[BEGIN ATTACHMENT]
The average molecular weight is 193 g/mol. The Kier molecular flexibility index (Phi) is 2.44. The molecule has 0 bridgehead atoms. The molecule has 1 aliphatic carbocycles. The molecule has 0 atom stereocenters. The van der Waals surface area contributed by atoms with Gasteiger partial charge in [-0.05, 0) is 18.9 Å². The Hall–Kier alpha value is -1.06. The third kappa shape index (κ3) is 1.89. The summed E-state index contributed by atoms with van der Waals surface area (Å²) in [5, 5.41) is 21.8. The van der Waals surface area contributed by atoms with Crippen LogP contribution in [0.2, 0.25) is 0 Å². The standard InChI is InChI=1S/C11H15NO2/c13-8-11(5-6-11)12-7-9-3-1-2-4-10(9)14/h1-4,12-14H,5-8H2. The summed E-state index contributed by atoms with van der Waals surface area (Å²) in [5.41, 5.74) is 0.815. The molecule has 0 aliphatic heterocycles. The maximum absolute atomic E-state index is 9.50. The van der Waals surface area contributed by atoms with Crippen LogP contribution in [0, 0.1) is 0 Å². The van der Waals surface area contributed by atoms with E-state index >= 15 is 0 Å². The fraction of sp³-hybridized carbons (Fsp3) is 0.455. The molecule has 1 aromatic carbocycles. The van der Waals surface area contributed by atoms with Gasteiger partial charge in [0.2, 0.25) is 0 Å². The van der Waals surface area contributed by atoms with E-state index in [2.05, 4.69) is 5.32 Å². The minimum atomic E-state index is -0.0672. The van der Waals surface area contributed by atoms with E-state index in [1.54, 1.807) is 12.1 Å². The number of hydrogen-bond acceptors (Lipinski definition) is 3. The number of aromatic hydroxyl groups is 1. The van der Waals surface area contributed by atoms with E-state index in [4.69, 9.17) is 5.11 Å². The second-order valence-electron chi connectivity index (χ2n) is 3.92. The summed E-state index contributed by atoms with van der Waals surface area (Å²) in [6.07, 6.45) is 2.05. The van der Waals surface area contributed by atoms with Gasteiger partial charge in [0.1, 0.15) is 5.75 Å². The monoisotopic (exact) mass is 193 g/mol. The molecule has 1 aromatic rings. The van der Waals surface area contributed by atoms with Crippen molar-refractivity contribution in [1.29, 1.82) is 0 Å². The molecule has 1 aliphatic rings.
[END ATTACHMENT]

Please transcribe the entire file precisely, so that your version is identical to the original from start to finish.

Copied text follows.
The average molecular weight is 193 g/mol. The Kier molecular flexibility index (Phi) is 2.44. The molecule has 0 bridgehead atoms. The molecule has 1 aliphatic carbocycles. The molecule has 0 atom stereocenters. The van der Waals surface area contributed by atoms with Gasteiger partial charge in [-0.05, 0) is 18.9 Å². The Hall–Kier alpha value is -1.06. The third kappa shape index (κ3) is 1.89. The summed E-state index contributed by atoms with van der Waals surface area (Å²) in [5, 5.41) is 21.8. The van der Waals surface area contributed by atoms with Crippen LogP contribution in [0.2, 0.25) is 0 Å². The standard InChI is InChI=1S/C11H15NO2/c13-8-11(5-6-11)12-7-9-3-1-2-4-10(9)14/h1-4,12-14H,5-8H2. The summed E-state index contributed by atoms with van der Waals surface area (Å²) in [5.41, 5.74) is 0.815. The molecule has 0 aliphatic heterocycles. The maximum absolute atomic E-state index is 9.50. The van der Waals surface area contributed by atoms with Crippen LogP contribution in [0, 0.1) is 0 Å². The van der Waals surface area contributed by atoms with E-state index >= 15 is 0 Å². The fraction of sp³-hybridized carbons (Fsp3) is 0.455. The molecule has 1 aromatic carbocycles. The van der Waals surface area contributed by atoms with Gasteiger partial charge in [0.2, 0.25) is 0 Å². The van der Waals surface area contributed by atoms with E-state index in [2.05, 4.69) is 5.32 Å². The minimum atomic E-state index is -0.0672. The van der Waals surface area contributed by atoms with E-state index in [1.54, 1.807) is 12.1 Å². The number of hydrogen-bond acceptors (Lipinski definition) is 3. The number of aromatic hydroxyl groups is 1. The van der Waals surface area contributed by atoms with E-state index in [4.69, 9.17) is 5.11 Å². The second-order valence-electron chi connectivity index (χ2n) is 3.92. The summed E-state index contributed by atoms with van der Waals surface area (Å²) in [6.07, 6.45) is 2.05. The van der Waals surface area contributed by atoms with Gasteiger partial charge in [0.1, 0.15) is 5.75 Å². The monoisotopic (exact) mass is 193 g/mol. The molecule has 1 aromatic rings. The van der Waals surface area contributed by atoms with Crippen molar-refractivity contribution in [1.29, 1.82) is 0 Å². The molecule has 1 aliphatic rings.